I was in the gym the other day and overheard the following exchange between a woman and a man:
Woman to Man: “Did you run today?”
Man to Woman: “Not yet. When I’m done lifting I’m going for a run.”
Woman to Man: “You are so disciplined. I wish I had your motivation.”
Man to Woman: “It’s just a habit. No discipline or motivation. Just a habit.”
That one exchange best summarizes the real power of habits. They remove the need for motivation and discipline (willpower). If you have to rely on motivation or willpower to engage in good behavior, like exercise, you won’t engage in that good behavior for long. It will be short-lived. Motivation and discipline works for only a short period of time. Eventually the motivation and willpower will fade and you will stop engaging in the new behavior. When that good behavior, however, becomes a habit, it transforms the behavior from temporary to permanent and makes motivation or discipline irrelevant.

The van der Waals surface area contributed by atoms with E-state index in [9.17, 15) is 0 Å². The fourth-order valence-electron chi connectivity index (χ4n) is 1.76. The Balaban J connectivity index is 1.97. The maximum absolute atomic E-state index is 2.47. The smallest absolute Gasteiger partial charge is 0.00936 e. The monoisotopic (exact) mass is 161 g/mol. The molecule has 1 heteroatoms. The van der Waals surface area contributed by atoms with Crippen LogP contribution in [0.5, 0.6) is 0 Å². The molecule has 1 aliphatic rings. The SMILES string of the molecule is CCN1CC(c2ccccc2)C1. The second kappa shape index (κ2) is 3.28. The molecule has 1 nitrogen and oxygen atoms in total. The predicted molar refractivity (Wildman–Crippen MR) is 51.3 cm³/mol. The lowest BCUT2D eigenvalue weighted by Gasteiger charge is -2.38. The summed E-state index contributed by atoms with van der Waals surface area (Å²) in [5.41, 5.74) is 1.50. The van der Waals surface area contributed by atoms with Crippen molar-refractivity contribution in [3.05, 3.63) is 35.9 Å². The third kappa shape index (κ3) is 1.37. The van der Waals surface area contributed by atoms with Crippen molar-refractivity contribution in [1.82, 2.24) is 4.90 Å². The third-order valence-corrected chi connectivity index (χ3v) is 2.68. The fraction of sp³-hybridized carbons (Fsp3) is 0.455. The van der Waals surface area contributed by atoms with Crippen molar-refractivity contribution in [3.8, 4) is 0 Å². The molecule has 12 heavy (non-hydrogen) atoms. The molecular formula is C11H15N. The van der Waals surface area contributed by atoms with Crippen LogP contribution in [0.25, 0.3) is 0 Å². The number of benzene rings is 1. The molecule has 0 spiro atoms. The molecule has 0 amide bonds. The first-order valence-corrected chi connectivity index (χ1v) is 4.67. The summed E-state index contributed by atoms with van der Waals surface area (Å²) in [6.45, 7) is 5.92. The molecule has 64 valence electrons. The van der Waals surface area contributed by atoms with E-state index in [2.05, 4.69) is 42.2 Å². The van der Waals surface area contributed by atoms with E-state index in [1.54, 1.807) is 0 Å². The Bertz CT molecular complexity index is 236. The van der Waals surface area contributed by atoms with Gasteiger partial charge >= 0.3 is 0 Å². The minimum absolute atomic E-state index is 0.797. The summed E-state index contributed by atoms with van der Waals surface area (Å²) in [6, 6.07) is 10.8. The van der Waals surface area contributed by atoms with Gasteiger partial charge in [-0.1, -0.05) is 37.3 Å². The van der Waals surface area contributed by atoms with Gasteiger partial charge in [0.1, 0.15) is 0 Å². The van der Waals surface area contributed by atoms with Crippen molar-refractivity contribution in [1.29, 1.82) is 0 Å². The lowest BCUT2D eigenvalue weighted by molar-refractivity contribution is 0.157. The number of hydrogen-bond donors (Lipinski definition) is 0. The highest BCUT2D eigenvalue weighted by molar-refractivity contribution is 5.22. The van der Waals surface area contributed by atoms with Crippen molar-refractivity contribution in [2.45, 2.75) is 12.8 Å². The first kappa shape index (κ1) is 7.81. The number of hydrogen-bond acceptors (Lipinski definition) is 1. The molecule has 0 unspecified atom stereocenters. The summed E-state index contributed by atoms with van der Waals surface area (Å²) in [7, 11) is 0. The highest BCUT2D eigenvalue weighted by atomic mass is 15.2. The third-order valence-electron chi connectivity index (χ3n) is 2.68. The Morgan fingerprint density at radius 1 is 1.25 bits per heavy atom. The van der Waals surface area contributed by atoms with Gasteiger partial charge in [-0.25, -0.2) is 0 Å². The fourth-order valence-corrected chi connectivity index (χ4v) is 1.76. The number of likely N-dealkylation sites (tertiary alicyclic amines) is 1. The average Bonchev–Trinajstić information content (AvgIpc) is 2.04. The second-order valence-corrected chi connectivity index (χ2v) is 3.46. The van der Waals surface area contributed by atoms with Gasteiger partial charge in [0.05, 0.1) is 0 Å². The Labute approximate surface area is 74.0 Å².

For the man in the gym, he was just engaging in habitual behavior – exercise. He was not particularly motivated or disciplined. That’s the miracle of habits. They give the perception to others that you are highly motivated or disciplined, but in actuality habits remove the need for motivation and discipline.